Adventures in Greening, Part 1: Water Conservation

Astronomy-Leonid_Meteor_Storm_1833-200x300Whether you live in a house or an apartment, there are simple changes you can make to greatly reduce your ecological footprint, giving Mother Nature a little break. I am excited to share my journey to a greener household in this Adventures in Greening series of posts.

Water connects us all. Whether we are plants, animals, or humans, we all share the common bond of the necessity of water for our survival. When we take time to relax and connect with Nature, it is water that we often find ourselves drawn to. Its healing properties lure us to sit by a stream or waterfall, feeling the cool spray as the tranquil sound of the cascading flow restores us.

In California we are in the midst of a major drought. In the same way that I am drawn to connect with water in Nature, I have found myself drawn to conservation. By actively working to reduce my household’s consumption of water, I feel more connected to the sacredness of our life-giving element. Just as water has provided for us, it is now our turn to give back.

Simple Ways to Save

I have recently made some very simple changes to help reduce the amount of water my household uses. In addition to changes like multi-purposing cooking water to water plants and using bath water to flush the toilet, I have also added low-flow options.

I added a low-flow aerator to our kitchen and bathroom faucets as well as a low-flow showerhead. We went from using about 2.2 gallons per minute (gpm) to 1.25 gpm for the shower, 1.5 for the kitchen sink, and .5 gpm for the bathroom sink.

These changes cost less than $25 total to implement and will hopefully cut our water use in half—saving thousands of gallons of water in the coming years.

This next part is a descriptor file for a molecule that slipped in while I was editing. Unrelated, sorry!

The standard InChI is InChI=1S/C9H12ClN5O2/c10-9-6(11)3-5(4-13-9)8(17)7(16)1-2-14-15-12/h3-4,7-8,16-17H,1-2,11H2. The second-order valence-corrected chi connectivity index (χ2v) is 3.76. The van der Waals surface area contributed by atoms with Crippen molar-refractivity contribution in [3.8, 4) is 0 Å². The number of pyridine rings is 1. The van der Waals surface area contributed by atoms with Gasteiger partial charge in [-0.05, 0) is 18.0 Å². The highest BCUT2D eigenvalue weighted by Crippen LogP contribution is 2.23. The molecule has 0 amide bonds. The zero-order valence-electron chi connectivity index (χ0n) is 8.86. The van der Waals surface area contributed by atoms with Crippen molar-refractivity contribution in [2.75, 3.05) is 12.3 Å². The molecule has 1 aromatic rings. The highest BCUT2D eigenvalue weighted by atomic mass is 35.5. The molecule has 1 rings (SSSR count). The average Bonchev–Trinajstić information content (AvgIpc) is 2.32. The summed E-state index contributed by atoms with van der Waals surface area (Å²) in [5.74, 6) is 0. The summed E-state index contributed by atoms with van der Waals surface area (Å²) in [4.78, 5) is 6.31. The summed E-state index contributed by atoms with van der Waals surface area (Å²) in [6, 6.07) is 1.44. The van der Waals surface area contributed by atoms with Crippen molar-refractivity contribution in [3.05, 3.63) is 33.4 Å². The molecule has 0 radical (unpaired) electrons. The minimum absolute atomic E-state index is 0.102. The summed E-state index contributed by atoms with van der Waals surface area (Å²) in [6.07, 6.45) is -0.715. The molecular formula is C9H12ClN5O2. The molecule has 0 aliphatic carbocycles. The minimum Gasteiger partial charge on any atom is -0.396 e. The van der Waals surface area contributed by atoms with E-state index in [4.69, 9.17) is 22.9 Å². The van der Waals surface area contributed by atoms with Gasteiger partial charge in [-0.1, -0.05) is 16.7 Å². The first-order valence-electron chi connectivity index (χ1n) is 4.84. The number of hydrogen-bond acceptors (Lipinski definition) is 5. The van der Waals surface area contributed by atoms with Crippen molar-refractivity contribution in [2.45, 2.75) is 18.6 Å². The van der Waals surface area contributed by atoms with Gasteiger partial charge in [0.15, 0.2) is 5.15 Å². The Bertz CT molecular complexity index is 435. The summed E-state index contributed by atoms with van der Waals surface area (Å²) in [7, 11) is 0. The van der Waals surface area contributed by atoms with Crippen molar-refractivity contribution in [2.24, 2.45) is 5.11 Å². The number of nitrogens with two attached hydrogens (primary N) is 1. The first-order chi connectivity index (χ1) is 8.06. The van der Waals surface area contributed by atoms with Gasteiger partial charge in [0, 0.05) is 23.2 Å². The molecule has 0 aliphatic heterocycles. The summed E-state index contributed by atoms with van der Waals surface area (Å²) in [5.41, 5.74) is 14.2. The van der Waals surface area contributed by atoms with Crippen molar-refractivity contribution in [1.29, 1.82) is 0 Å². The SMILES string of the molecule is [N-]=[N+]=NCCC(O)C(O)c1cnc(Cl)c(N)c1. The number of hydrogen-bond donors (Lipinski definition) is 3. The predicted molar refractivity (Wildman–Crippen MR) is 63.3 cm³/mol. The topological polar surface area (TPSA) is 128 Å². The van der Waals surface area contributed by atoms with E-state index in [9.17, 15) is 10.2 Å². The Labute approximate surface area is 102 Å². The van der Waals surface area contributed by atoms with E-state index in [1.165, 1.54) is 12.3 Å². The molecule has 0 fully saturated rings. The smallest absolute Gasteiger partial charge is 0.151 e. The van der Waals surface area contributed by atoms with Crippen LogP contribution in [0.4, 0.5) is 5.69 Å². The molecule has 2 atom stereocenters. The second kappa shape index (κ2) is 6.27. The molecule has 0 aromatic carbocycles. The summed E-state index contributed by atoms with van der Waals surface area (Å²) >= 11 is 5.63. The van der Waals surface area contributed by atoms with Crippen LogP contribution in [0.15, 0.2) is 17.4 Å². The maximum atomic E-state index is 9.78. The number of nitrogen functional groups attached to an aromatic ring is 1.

After making these changes, we cannot tell the difference in water flow. We have more than enough water pressure to wash dishes, brush our teeth, shower, etc. The added bonus is that hot water doesn’t run out as quickly now that less is being used!

For reference, I have listed the products installed:

Shower Head: http://www.amazon.com/Niagara-Earth-Massage-1-25GPM-showerhead/dp/B003UQ17O4

Low-flow Faucet Aerator for Bathroom: http://www.amazon.com/0-5-Flow-Dual-Thread-Faucet-Aerator/dp/B0034UMZA6/

Low-flow Faucet Aerator for Kitchen Sink: http://www.amazon.com/Neoperl-12-9200-16-Inch-64-Inch-27-1-5-GPM/dp/B00771D2GO

Please share your water-saving tips in the comments!

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Delicious Vegan Lima Bean Sausages

What better way to show your friends and family that you love them than by cooking up a healthy vegan brunch! A vegan brunch is also a great way to let animals know you love them–by not eating them.

Some of my favorite things to do are to have magical late-night tea parties, over the top vegan sushi lunches, and super cozy Sunday brunches with the closest friends. If a brunch is in your near future, try these yummy sausages along with some hashbrowns, tofu scramble, and yummy coffee or teas.

Vegan Lima Bean Sausages

Ingredients

1 cup cooked baby lima beans
1 ½ cup hot vegetable broth
¾ tsp ground dried sage
½ tsp dried thyme leaves (or other dried herbs that you like)
1 ½ cup vegan bread crumbs
½ tsp salt
¼ tsp black pepper
Vegetable oil for frying
Cornmeal
Extra salt, pepper, and sage to taste

Directions

Using a food processor or blender, blend lima beans to a coarse puree. Mix in vegetable broth and slowly mix in bread crumbs. When mixture has become a thick paste, add in the sage, thyme, pepper and salt. Set mixture aside.

On a large plate, spread out approximately ½ cup of cornmeal and dust with pepper, salt and ground sage. Set aside.

Using wet hands, begin making link shaped logs of the lima bean puree. One at a time, lightly roll on the plate of cornmeal to form a light breading. Set breaded sausages on a clean plate. Repeat until all of the puree has been formed into links. This will make approximately 10 links.